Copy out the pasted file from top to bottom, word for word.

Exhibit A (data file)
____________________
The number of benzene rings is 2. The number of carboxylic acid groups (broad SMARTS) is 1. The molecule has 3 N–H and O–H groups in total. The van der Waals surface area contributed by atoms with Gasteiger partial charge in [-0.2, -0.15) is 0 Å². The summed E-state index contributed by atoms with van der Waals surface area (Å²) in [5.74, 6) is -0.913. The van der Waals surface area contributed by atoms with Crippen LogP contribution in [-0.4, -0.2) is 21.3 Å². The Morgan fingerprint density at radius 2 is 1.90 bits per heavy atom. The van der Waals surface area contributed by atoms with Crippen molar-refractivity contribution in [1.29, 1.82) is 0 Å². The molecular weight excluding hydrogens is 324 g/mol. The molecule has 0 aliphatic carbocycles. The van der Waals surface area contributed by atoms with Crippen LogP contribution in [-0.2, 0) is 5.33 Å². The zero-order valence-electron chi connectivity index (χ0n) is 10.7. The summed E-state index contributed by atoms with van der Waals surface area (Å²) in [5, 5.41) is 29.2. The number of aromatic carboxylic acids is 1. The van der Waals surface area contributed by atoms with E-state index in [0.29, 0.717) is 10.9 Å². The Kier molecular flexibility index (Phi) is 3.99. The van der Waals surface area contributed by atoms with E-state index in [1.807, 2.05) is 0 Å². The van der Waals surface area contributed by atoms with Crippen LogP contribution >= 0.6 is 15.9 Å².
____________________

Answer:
The number of benzene rings is 2. The number of carboxylic acid groups (broad SMARTS) is 1. The molecule has 3 N–H and O–H groups in total. The van der Waals surface area contributed by atoms with Gasteiger partial charge in [-0.2, -0.15) is 0 Å². The summed E-state index contributed by atoms with van der Waals surface area (Å²) in [5.74, 6) is -0.913. The van der Waals surface area contributed by atoms with Crippen LogP contribution in [-0.4, -0.2) is 21.3 Å². The Morgan fingerprint density at radius 2 is 1.90 bits per heavy atom. The van der Waals surface area contributed by atoms with Crippen molar-refractivity contribution in [1.29, 1.82) is 0 Å². The molecular weight excluding hydrogens is 324 g/mol. The molecule has 0 aliphatic carbocycles. The van der Waals surface area contributed by atoms with Crippen LogP contribution in [-0.2, 0) is 5.33 Å². The zero-order valence-electron chi connectivity index (χ0n) is 10.7. The summed E-state index contributed by atoms with van der Waals surface area (Å²) in [5, 5.41) is 29.2. The number of aromatic carboxylic acids is 1. The van der Waals surface area contributed by atoms with E-state index in [0.29, 0.717) is 10.9 Å². The Kier molecular flexibility index (Phi) is 3.99. The van der Waals surface area contributed by atoms with E-state index in [1.807, 2.05) is 0 Å². The van der Waals surface area contributed by atoms with Crippen LogP contribution >= 0.6 is 15.9 Å².